Sharjah Art Museum during the Sharjah Biennial 2011. Photo NeilvdL.

The two-month Sharjah Biennial was established in 1993. For years, it was the Arab world’s largest art fair. It also predates most of the Gulf region’s other art fairs and high-profile museum projects. Originally, it was modeled on a classic biennial format with artists chosen to officially represent each participating country. In 2003, with the appointment of Sheikha Hoor Al Qasimi as co-curator (then with artist and curator Peter Lewis), the Sharjah Biennial shifted to a proactive approach in curating, based on artistic quality in relation to certain themes relevant for the region, with a wider international perspective. The Biennial switched to actively engage in hosting and promoting contemporary arts, and became the foremost contemporary art event in the Gulf States for a few years. In size, Art Dubai has taken over, but while Art Dubai in principle is commercial and the Biennial is not, the sense of patience and dedication to the artists at the Biennial, along with the yearly Sharjah March Meeting, make the Sharjah Biennial still have a distinctive role by itself.

From 2005 to 2011, Jack Persekian was the chief guest curator and later director.

The 2011 edition paid attention to the so-called Arab Spring, the insurgence movement aspiring for political and social change that had been ongoing in various Arabic countries for several months that year. Ironically, on the opening day of the Biennial the UAE’s army had participated in the Suadi led invasion of Bahrain to quell a movement looking for change in Bahrain. A protest held during the opening of the Biennial, which took place a day after the invasion, led to a foreign guest of the Biennial being arrested. Another shock wave that cut through the event was caused by a work by Algerian artist Mustapha Benfodil at the Beit Al Serkal , Maportaliche / It Has No Importance, the content of which clashed with religious feelings. This mattered even more as the work was put up in an open area, and close to a mosque. This caused Persekian to be removed from his post.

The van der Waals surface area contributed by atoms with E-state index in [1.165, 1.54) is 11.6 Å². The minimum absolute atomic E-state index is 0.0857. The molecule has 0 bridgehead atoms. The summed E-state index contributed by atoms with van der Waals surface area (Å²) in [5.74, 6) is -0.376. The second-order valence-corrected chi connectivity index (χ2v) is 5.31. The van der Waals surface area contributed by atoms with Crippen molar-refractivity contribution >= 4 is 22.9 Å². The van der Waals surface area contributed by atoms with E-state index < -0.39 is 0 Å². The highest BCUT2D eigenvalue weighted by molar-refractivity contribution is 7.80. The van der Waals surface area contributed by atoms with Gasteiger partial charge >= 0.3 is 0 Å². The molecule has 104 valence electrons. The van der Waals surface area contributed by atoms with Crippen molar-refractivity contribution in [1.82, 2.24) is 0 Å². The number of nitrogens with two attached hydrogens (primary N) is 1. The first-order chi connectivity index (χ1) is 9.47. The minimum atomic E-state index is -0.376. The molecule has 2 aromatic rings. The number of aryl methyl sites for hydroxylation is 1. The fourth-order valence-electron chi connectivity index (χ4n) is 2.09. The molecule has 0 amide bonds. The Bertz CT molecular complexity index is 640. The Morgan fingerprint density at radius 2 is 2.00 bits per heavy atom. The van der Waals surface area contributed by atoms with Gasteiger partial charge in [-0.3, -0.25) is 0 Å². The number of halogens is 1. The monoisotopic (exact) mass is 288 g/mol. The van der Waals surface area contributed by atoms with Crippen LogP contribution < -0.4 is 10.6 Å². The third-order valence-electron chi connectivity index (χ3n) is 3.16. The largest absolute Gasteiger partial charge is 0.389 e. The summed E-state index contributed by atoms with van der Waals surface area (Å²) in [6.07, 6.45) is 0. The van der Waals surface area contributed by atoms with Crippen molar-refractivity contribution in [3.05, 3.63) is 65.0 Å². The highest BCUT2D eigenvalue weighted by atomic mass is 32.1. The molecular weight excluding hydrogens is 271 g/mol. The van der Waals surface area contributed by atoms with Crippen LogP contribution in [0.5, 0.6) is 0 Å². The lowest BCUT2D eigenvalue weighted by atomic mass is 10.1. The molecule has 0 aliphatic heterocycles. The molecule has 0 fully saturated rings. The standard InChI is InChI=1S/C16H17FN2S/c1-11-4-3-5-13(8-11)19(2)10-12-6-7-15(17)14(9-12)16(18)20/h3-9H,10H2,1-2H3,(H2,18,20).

While initially his departure was seen as a blow for the Biennial and the March Meeting, the 2012 March Meeting proved that the underlying concept, designed by Jack Persekian and Sheikha Hoor, proved strong enough to resist the turbulence. Many artists and other professionals participated in a lively event. What helped, is that Persekian, right after his departure, publicly took part of the blame for the controversy, and refused to support a call for a boycott of the Biennial and March Meeting. Suggesting that he had not well estimated the reactions some works might generate, he prevented destroying the precious results he and Sheikha Hoor had achieved. From the side of the Sharjah Art Foundation, president Sheikha Hoor since then has repeatedly praised Persekian for what he had achieved during the years.

As of the 2013 edition, chief guest curator of the Biennial is Yuko Hasegawa, chief curator of the Museum of Contemporary Art in Tokyo. The following central artists were invited to create work for the Biennial: Saadane Afif, Yang Fudong, Studio Mumbai, Kazuyo Sejima and Wael Shawky.

Over the years, the coordination between the Sharjah Biennial and March Meeting and Dubai’s Sikka Art Fair and Dubai Art have improved, with each keeping their own character. It is now better possible to visit the relevant events of each without too many events in different locations coinciding. In 2012, however, a third location manifested itself with events during the period of the March Meeting, and thus competing with the March Meeting. For the first time, Doha’s Mathaf Arab Museum of Modern Art organized a branch of Art Dubai’s Global Art Forum, which exactly coincided with the March Meeting, almost as if to compete, one could have the impression. That would be a pity. Hopefully, these events will be better synchronized in the near future, althought in 2013 they are coinciding again.


Written by: Neil Last modified: 19th Dec 2012
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